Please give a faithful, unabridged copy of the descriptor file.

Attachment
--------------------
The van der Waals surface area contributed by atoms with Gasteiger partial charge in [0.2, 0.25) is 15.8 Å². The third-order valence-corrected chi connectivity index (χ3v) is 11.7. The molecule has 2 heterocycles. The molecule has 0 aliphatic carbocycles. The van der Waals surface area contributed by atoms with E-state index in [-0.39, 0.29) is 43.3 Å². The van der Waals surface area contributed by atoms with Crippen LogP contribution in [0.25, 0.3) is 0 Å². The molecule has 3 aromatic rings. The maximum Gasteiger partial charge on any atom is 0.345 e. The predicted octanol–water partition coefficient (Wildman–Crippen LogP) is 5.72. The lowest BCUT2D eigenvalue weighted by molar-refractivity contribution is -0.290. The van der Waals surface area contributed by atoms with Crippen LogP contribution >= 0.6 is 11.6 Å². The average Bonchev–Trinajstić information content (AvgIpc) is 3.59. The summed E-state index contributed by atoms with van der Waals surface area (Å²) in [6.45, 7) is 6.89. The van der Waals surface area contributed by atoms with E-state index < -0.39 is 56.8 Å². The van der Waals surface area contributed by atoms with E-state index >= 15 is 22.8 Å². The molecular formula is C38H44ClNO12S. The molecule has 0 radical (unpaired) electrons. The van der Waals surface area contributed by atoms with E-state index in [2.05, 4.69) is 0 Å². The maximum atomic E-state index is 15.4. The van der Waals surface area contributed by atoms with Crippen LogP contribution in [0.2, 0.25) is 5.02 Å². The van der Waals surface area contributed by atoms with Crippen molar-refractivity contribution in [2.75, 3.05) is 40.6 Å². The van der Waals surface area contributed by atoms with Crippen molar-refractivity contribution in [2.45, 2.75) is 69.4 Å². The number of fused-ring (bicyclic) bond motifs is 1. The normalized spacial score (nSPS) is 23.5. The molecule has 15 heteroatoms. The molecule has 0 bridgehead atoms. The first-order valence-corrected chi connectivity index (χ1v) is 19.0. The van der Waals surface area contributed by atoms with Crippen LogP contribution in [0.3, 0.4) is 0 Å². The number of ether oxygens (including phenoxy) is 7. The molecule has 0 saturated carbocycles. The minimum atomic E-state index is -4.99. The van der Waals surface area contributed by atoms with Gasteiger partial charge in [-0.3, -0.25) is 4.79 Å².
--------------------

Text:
The van der Waals surface area contributed by atoms with Gasteiger partial charge in [0.2, 0.25) is 15.8 Å². The third-order valence-corrected chi connectivity index (χ3v) is 11.7. The molecule has 2 heterocycles. The molecule has 0 aliphatic carbocycles. The van der Waals surface area contributed by atoms with E-state index in [-0.39, 0.29) is 43.3 Å². The van der Waals surface area contributed by atoms with Crippen LogP contribution in [0.25, 0.3) is 0 Å². The molecule has 3 aromatic rings. The maximum Gasteiger partial charge on any atom is 0.345 e. The predicted octanol–water partition coefficient (Wildman–Crippen LogP) is 5.72. The lowest BCUT2D eigenvalue weighted by molar-refractivity contribution is -0.290. The van der Waals surface area contributed by atoms with Crippen LogP contribution >= 0.6 is 11.6 Å². The average Bonchev–Trinajstić information content (AvgIpc) is 3.59. The summed E-state index contributed by atoms with van der Waals surface area (Å²) in [6.45, 7) is 6.89. The van der Waals surface area contributed by atoms with E-state index < -0.39 is 56.8 Å². The van der Waals surface area contributed by atoms with E-state index >= 15 is 22.8 Å². The molecular formula is C38H44ClNO12S. The molecule has 0 radical (unpaired) electrons. The van der Waals surface area contributed by atoms with E-state index in [2.05, 4.69) is 0 Å². The maximum atomic E-state index is 15.4. The van der Waals surface area contributed by atoms with Crippen LogP contribution in [0.2, 0.25) is 5.02 Å². The van der Waals surface area contributed by atoms with Crippen molar-refractivity contribution in [2.75, 3.05) is 40.6 Å². The van der Waals surface area contributed by atoms with Crippen molar-refractivity contribution in [2.45, 2.75) is 69.4 Å². The number of fused-ring (bicyclic) bond motifs is 1. The normalized spacial score (nSPS) is 23.5. The molecule has 15 heteroatoms. The molecule has 0 bridgehead atoms. The first-order valence-corrected chi connectivity index (χ1v) is 19.0. The van der Waals surface area contributed by atoms with Crippen LogP contribution in [0.3, 0.4) is 0 Å². The number of ether oxygens (including phenoxy) is 7. The molecule has 0 saturated carbocycles. The minimum atomic E-state index is -4.99. The van der Waals surface area contributed by atoms with Gasteiger partial charge in [-0.3, -0.25) is 4.79 Å².